The International Energy Agency provides estimates of projected emissions from use of fossil fuels which indicate, for China and India respectively, increases of about 110 per cent. and about 140 per cent. over the period 19942020. Fossil fuels account for the majority of CO 2 emissions in China and India but do not include land-use, land-use change and forestry which in 1994 reduced emission from China by about +5 per cent. and increased those of India by about 8 per cent.
For Brazil the IEA data indicate an increase of about 120 per cent. in emissions from fossil fuel use over the period 1994 to 2020; however this does not include projections of emissions from deforestation, which accounted for about three-quarters of total CO 2 from Brazil in 1994. We do not have projections specific to Indonesia. In total, emissions from world fossil fuel usage, including emission from international marine and aviation, are predicted by IEA to increase by 55 per cent. between 1994 and 2020.
Norman Baker: To ask the Secretary of State for Environment, Food and Rural Affairs what assessment she has made of carbon emissions generated by water desalination plants; and if she will make a statement.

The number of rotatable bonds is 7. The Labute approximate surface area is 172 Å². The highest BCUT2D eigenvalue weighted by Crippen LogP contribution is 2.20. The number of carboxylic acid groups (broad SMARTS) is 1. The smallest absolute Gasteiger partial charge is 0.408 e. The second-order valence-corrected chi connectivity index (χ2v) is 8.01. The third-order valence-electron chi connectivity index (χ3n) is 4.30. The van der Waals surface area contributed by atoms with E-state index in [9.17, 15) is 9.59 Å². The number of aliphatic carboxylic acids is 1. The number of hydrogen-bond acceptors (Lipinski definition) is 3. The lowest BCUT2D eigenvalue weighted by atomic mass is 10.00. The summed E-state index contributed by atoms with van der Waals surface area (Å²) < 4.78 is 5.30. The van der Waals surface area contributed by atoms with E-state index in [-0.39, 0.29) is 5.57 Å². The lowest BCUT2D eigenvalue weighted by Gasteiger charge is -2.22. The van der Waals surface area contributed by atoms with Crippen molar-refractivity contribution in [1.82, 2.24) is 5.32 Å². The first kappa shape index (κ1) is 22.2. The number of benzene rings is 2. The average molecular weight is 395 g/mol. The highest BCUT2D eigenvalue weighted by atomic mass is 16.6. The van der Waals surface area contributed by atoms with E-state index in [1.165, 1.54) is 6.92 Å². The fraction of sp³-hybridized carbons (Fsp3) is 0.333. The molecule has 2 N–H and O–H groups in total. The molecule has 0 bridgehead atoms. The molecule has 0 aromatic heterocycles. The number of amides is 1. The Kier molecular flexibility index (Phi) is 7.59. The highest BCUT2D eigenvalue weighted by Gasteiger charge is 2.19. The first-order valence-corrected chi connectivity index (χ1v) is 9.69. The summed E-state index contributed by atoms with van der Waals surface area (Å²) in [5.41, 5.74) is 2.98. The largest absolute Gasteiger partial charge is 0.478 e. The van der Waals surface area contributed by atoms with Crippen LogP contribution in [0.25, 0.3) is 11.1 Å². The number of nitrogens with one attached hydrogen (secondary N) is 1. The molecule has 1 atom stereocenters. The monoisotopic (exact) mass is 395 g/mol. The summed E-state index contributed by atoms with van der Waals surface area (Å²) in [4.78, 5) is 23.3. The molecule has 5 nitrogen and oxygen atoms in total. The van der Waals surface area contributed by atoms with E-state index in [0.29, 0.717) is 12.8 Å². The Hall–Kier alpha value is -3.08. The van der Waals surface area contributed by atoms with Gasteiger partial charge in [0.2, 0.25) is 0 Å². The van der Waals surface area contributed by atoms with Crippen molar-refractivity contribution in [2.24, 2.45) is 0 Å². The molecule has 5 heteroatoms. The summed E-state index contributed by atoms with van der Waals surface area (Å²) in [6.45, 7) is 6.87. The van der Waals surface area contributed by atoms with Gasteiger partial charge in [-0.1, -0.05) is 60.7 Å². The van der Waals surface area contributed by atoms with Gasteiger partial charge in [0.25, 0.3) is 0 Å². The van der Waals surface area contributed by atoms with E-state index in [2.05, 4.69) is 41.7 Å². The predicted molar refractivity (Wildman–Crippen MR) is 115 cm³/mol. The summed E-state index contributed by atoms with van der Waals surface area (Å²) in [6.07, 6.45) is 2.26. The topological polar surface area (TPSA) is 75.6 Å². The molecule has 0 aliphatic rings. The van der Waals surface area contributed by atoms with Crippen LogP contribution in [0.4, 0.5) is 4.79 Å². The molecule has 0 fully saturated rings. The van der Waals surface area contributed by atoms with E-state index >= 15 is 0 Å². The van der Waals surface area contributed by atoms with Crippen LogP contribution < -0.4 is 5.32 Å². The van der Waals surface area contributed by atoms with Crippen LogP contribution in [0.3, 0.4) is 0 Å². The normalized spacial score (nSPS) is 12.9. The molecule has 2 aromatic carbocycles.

Water companies have duties to maintain water supplies and the inclusion of desalination plants in their water resource plans is an option to overcome supply deficits. In considering planning permission for such plants, the planning authority will take into account sustainability factors including energy requirements and carbon emissions. Any appeal against a refusal of planning permission would come before the Secretary of
9 Feb 2006 : Column 1355W
State. One such appeal, by Thames Water, is currently before the Secretary of State for determination once a public inquiry has been held.